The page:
A blog called All About Jazz has noticed the presence of highly attractive internet audio websites that allow users to have control over what music is going out of the speakers. And automobile-based internet connections will bring these competitors into radio’s traditional home field. But there’s more – the blogger thinks radio may be hurt by competing with: Radio.
Here’s the argument: Radio will not only have to compete with every kind of internet-only music service there is – and of course one of the names that came up was Pandora – but it will also have to compete with every radio station that streams its programming.
So the little radio station serving some small Midwestern market will suddenly find itself competing with big Midwestern stations based in Chicago and St. Louis, not to mention big stations from anywhere. Los Angeles and New York entries will be no more difficult to tune in than the stations right there in town.
AAJ suggests that this one-two punch may be what it takes to finally drive radio into the dustbin of history, and that the coup de grace will be delivered by radio against itself.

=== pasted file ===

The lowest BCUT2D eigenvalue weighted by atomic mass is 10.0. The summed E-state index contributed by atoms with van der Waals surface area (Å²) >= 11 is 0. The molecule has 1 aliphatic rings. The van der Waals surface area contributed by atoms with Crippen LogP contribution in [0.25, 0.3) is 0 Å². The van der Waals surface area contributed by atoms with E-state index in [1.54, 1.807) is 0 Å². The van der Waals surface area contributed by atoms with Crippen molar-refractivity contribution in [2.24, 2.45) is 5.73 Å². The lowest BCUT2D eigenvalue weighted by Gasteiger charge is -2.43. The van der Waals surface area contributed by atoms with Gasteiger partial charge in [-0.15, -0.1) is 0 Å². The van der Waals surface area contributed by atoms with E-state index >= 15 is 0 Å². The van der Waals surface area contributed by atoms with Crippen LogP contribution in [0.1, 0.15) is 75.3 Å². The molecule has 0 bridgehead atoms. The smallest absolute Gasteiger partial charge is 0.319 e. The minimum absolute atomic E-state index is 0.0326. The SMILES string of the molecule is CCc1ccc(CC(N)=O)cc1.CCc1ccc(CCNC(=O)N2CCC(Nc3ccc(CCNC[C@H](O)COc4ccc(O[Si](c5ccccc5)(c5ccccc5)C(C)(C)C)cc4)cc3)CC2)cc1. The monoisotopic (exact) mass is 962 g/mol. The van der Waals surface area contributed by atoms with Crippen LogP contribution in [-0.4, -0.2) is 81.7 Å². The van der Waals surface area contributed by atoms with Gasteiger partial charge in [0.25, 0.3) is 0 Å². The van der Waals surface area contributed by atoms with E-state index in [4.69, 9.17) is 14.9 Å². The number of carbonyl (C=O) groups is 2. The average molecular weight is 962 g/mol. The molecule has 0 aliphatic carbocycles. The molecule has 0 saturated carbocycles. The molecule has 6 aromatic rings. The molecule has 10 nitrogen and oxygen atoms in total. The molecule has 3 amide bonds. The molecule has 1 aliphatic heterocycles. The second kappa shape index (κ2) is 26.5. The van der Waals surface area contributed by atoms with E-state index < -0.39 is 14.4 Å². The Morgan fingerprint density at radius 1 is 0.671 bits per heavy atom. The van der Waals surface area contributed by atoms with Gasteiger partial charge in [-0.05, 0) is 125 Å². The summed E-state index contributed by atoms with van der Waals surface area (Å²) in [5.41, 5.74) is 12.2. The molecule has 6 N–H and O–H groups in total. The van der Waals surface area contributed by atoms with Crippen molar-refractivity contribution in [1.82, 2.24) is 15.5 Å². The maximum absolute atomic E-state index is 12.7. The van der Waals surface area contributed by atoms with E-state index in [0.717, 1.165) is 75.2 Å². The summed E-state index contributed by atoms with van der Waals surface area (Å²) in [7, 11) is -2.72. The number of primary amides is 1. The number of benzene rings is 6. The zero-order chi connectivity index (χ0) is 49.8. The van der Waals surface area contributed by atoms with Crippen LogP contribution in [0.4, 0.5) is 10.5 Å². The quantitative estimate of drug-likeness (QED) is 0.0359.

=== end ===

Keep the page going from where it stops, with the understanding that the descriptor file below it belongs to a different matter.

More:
RBR-TVBR observation: Radio was written off when network television robbed it of its block programming modus operandi, and it survived that and grew stronger. Since it became the predominant in-vehicle medium, many newcomers have tried and failed to oust it. Is the internet going to join the list, or will it be the one to finally deliver radio a knock-out punch?
On the face of it, there is no reason to believe that the internet will have any more luck than did eight track tapes, cassette tapes, CD players, and most recently, satellite radio have had.
However, we believe that radio may in fact put its fingerprints over its own demise, but only if it succumbs to the internet style and fails to capitalize on its one enduring strength – localism.
A radio station in this environment, more than ever before, will have to be finely attuned to the tastes and information needs of its audience. If radio becomes a robotic jukebox, it will lose to internet robots that have far more reach and flexibility. The only road to continued prosperity is a laser focus on the people close to home.
RBR-TVBR note: Internet radio that has strong local content can be competitive today and for the future. In the current issue of RBR-TVBR’s Manager’s Businesss Report (MBR) internet radio is examined with ‘Bubba the Love Sponge’. The video outlines one key factor “Local Content is King and we mean not just streaming your current over the air programming.” Sign up to get your MBR and learn the digital business from the ground floor.
Manager’s Business Report Sign-Up here.